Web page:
1. Forum
  2. >
  3. Topic: Hebrew
  4. >
  5. "מה את מחפשת?"

"מה את מחפשת?"

Translation:What are you looking for?

June 25, 2016



Is "for" just implied by the sentence structure, or does the word "for" come from את being used as a direct object? Or is את being used here as the female "you"? And if את means "you" here, with מחפש being conjugated for a single female, is the את unnecessary or redundant?


it means 'you' here. and you can't drop it in this case, just like you can't say "what looking for?"


so then where does the "for" come from does the verb מחפש mean "to look for"?


i think it's coming from the english language lol

that's how you say it in english, you can't leave out the "for". in hebrew you don't need extra words, just the verb "search"

אני מחפש = i am searching/looking

אני מחפש אותך = i am searching/looking for you


Yes, מחפש means "to look for" or "to search" , 'for' should be added next to 'looking' in the translation.


I hated the "for" so much I tried "what are you seeking". But it didn't like it :/


Everyone's just got to stop translating it as "looking for." There is no implied preposition. The word מחפש means "searching out."

"What are you searching out?"

To have it make sense, flesh out an answer:

"I'm searching out the old water well they said was here, but i can't find it anywhere."


Why not "את מה את מחפשת?" ? In other similar sentences the definite object marker את was needed.


Excellent question.

I think by removing the word את you are changing the object to be not definite, e.g. something to drink, in oppose for her water bottle.


In my experiance, your sentence is used often


So מחפשת is specifically looking for? Because the "for" wasn't in the hint, so I went with "what are you looking at" and was marked wrong.


It means "to search (for)" more than "to look (at)"


Yes, מחפשת specifically means looking for


looking at is מסתכל ב/מסתכלת ב mistakel b- (m.s.)/mistakelet b- (f.s.)


Is ?על מה אתה מחפשת also used? Is it better with or without על ?


I almost wrote "not used", but then I thought that maybe it would be used when searching Google etc, a bit colloquially - like "what are you searching about?".


For what are you searching- should be accepted!


I'm pretty sure that what are you searching for, and what are you seeking should also be accepted.


Ma At Mechapeset?


I wrote "For what are you searching?" which is more accurate, grammatically and otherwise, I think, than "What are you looking for". But I know most people don't bother to say it correctly. Any thoughts?


"What are you looking for?" and "what are you searching for?" are both correct and are good translations here. "For what are you looking/searching?" is OK too, if a bit unusual and stiff sounding.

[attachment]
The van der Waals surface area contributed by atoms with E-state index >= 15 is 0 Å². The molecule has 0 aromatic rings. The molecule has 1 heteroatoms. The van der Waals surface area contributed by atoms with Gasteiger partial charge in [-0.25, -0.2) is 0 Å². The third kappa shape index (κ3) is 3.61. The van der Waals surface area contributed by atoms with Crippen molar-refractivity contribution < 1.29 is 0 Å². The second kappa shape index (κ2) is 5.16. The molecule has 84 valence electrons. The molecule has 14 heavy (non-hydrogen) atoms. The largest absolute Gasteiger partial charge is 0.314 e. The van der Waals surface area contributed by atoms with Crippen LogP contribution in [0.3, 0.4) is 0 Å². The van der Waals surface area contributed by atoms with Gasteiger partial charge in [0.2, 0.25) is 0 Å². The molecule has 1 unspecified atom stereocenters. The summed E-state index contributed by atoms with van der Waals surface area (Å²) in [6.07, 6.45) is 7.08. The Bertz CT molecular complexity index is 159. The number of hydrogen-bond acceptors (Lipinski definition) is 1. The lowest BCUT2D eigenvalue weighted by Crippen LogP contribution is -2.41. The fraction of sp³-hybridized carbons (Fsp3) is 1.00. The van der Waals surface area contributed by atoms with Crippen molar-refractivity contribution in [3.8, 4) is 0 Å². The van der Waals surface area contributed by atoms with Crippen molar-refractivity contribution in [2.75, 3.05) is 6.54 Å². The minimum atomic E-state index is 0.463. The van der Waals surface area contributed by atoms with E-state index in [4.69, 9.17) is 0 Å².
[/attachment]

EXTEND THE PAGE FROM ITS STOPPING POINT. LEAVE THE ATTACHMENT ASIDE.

For what it's worth, pretty much all modern style manuals are fine with ending with a preposition. The Chicago Manual of Style calls the prohibition "an ill-founded superstition," and Strunk & White say that "not only is the preposition acceptable at the end, sometimes it is more effective in that spot than anywhere else." The case against it probably started from an attempt to apply Latin syntax to English in the late 17th century.


Was it Churchill? I think it was Churchill... declared that the prohibition against ending sentences with prepositions was the sort of nonsense "up with which I will not put."


Well. I remember that my friend once declared a prohibition against bad weather with full agreement all of us! :-)


According to tradition, Churchill said this, but more than one source I researched said that it almost certainly did not come from him. Nevertheless, a lot of people attribute the quote to him.


John Dryden, a great literary figure in the 17th century, chided a fellow playwright for ending his sentences with prepositions, which Dryden called inelegant. Dryden didn’t set out to make his preference a rule, but that’s what it became for a few centuries.


I tried "Wherefore lookst thou, thou whoreson?" and was marked incorrect! :'( Should I have used "whoredaughter" instead because the sentence is in the feminine?


Is that really how you talk?


We're using up-to-date English here.


This is not the usual way to express this in English. Searching is not exactly the same as 'looking for'.


Searching is not exactly the same as “looking for” because searching is the less common term.


No sound. How are we supposed to guess?


A less confusing English verb to use here would be "seek" because it doesn't need the particle "for." I seek the holy grail = I am looking for the holy grail. So here the question translates to "what do you seek?" It sounds a bit quaint, but it works.


עדיין לא מצאתי את מה שאני מחפש


Most of these comments are not new (though still relevant). I see by the flags that there are Romance learners here. Remember that in Spanish, for example, that pedir means to ask FOR and buscar means to look FOR.


Does the speaker’s voice sound neutral here? To my American ears, he sounds suspicious, but I suppose that is just because different cultures use different intonation in questions.


You're right. He sounds a bit negative - either suspicious or scorning.


I like when the speaker puts emotions into the sentences. My favorite was ‏ ‏איך הוא עושה את זה?! (Eikh hu OSE et ze?! How does he DO that?!) I imagined him watching someone do a magic trick.

Learn Hebrew in just 5 minutes a day. For free.